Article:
Residents of Tennessee who understandably get nervous any time anyone in an official capacity in Georgia talks about water and the Tennessee River in the same breath should take note of the final draft of North Georgia's new water plan. The document calls for the state to "explore opportunities for Georgia to expand use of the Tennessee River as a water supply source." It's not the first time that officials have suggested that one way to ameliorate Georgia's water woes is to tap into the Tennessee. Earlier talk about doing so was vigorously opposed. The current effort deserves even more forceful opposition.
Members of the Coosa-North Georgia Water Planning Council clearly expect such opposition. Still, they met Wednesday to make it plain that they still view the Tennessee River as a regional resource. Those north of the Tennessee-Georgia border would not put it so politely. They would view the river as a target of opportunity for Georgia. That opinion has merit.
Indeed, the final draft acknowledges as much. It acknowledges "potential legal issues" that the two states would have to work out, but also says that the authors of the plan would like future planning efforts to address this alternative source "in more detail." There's little to address. The Georgia group's plan acknowledges that an interbasin transfer of water out of the Tennessee River's watershed is not tenable because such a transfer would not be returned to the Tennessee River.
Tennessee officials have said in the past that the river is north of the state border and that Georgia has no right to its water. That position has not changed. Newly elected Tennessee Gov. Bill Haslam is sure to reiterate that stand in unofficial or official discussions about the river. During his campaign, he pledged that he would "protect our precious resources and will fight any attempt to ... siphon off our water." That's not a partisan view. Legislators from both parties are united in their desire to protect the Tennessee and its water.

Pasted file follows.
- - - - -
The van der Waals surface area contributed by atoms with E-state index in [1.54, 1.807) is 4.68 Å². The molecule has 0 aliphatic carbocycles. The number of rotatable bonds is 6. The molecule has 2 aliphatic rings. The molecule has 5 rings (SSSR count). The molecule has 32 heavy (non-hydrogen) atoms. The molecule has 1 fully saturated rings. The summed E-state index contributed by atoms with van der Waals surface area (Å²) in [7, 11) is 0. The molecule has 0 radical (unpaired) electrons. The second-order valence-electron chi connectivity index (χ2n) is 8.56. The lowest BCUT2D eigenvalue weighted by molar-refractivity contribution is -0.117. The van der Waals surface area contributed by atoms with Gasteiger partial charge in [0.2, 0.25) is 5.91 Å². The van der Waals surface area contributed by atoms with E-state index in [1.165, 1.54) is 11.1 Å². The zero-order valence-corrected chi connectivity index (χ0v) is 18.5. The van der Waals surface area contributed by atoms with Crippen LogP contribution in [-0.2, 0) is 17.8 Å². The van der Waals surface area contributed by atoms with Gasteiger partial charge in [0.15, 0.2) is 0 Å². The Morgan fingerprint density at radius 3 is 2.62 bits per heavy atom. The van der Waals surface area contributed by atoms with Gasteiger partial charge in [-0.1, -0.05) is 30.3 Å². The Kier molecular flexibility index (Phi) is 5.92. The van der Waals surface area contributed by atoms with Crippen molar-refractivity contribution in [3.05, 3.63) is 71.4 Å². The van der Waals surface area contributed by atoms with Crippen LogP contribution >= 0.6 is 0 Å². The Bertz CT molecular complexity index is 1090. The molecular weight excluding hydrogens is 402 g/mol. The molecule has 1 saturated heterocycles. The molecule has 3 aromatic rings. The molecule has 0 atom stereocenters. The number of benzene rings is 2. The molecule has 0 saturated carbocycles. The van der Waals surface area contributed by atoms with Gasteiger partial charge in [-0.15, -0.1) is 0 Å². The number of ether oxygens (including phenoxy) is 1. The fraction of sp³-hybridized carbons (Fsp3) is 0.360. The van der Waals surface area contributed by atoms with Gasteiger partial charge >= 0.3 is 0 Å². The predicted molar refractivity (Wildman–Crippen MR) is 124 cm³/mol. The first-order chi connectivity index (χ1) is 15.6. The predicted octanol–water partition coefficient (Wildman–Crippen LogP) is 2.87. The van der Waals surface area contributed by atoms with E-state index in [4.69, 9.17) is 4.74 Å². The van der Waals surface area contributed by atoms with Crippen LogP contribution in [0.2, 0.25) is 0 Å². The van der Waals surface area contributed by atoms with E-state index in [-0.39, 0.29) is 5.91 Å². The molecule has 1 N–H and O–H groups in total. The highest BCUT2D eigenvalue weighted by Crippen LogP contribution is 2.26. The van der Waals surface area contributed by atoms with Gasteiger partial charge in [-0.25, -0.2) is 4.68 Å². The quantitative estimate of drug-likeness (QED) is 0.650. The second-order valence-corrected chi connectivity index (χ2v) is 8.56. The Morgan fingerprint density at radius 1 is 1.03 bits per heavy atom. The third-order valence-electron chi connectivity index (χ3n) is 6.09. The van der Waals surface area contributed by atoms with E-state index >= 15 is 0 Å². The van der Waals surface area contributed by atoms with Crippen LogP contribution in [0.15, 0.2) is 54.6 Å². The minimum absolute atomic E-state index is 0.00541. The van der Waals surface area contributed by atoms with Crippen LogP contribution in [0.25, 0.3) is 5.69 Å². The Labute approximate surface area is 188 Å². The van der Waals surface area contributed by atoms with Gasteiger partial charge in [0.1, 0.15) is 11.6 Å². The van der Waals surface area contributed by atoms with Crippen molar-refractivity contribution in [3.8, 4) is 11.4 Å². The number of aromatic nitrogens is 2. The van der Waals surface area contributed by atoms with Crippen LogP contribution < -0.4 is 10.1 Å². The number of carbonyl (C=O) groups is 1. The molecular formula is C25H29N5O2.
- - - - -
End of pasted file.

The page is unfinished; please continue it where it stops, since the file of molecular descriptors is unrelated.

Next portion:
Georgia continues to cast a covetous eye on the Tennessee River because Georgia and especially Atlanta likely won't have enough water to meet projected needs. Former Atlanta Mayor Shirley Franklin and former Georgia Gov. Sonny Perdue said as much. Their easy solution was to look north to what they viewed as a possibly endless supply of water rather than tackle the admittedly difficult job of developing and implementing short and long-term plans to preserve and conserve available water and to protect the environment. Those steps, not engaging in wishful thinking or even litigation about the Tennessee River, remain the best way to address Georgia's water issues.
Indeed, the final draft of the North Georgia water plan contains many proposals that reflect an understanding of the conservation-preservation approach. The document urges and encourages cities and residents to consider a variety of viable options.
The draft plan, for example, suggests ways to recycle gray water, and encourages property owners to conserve water. It also urges state and local governments and utilities to consider new regional reservoirs and progressively higher prices on excessive water use. Significant changes in planning and zoning regulations in Georgia, particularly in metropolitan areas, would prove useful adjuncts in the programs delineated in the draft plan.
The draft plan is just that -- a draft. The council plans to seek public comment this spring and to have a final plan ready for approval in late summer or early fall. Residents and officials in Tennessee should remain wary about designs on the state's namesake river and closely monitor events in Georgia. When it comes to protecting water rights, it's better to be ready to fight and not need to do so, than to need to act and be unprepared to do so.